On Nov. 9, the eve of President Obama’s arrival in Beijing for the Asia Pacific Economic Cooperation (APEC) summit, a bright moon climbed across a dark sky. This took months of staging: to clear the air for arriving dignitaries, the government closed factories, cut traffic and ordered workers home. But by the time Obama and China’s President Xi Jinping sat down to dinner on Nov. 10, the smog was back, and the moon rose, as it usually does, through a toxic pall.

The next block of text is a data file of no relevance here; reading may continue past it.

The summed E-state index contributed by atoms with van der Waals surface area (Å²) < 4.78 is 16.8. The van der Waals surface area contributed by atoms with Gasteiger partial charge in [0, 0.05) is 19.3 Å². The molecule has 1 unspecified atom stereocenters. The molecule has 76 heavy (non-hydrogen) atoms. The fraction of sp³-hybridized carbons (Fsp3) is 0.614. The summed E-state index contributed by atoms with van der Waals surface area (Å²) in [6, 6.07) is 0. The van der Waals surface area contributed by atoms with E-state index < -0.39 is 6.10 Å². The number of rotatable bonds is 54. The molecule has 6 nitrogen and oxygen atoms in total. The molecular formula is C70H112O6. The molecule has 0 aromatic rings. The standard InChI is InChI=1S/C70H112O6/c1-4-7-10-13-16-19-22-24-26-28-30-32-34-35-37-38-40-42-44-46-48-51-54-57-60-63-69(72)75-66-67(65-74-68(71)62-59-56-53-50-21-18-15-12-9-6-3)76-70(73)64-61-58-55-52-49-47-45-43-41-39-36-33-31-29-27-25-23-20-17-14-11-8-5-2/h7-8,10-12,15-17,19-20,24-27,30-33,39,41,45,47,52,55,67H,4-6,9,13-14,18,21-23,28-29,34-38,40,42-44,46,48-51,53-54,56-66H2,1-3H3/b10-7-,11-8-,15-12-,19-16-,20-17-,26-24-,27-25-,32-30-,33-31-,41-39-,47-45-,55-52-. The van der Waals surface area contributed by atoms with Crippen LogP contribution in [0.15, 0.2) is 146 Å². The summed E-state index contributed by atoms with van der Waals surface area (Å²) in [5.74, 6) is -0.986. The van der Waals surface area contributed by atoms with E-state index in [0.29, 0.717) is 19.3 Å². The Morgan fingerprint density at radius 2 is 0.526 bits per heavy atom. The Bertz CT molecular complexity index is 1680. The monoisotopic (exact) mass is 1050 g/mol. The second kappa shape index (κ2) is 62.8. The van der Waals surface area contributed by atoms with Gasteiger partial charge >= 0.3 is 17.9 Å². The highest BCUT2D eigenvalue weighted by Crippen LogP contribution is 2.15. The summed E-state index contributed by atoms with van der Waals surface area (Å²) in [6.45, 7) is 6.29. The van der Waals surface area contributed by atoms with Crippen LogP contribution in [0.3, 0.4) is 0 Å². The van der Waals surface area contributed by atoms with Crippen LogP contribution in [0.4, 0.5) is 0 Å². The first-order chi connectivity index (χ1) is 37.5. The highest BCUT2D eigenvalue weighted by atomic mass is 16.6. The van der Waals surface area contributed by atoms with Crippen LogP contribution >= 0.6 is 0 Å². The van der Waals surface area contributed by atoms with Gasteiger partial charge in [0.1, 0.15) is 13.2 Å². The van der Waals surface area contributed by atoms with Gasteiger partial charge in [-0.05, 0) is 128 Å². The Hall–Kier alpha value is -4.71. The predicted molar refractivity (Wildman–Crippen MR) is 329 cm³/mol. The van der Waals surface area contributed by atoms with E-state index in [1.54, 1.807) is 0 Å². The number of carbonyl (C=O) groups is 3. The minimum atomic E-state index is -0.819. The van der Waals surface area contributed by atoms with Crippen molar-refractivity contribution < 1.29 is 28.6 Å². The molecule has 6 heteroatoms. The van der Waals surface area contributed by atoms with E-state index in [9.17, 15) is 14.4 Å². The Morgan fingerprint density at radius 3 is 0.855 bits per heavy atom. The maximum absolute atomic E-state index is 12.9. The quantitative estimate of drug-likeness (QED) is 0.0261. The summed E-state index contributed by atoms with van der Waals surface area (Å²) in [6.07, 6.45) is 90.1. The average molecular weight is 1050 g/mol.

“Counter to the heated rhetoric over the last few years, U.S.-China relations show more signs of cooperation than confrontation right now,” says Yun Sun, a senior fellow at the Washington, D.C.–based Stimson Center. “The key question is, does this adjustment reflect a change in foreign policy in the longer run?”
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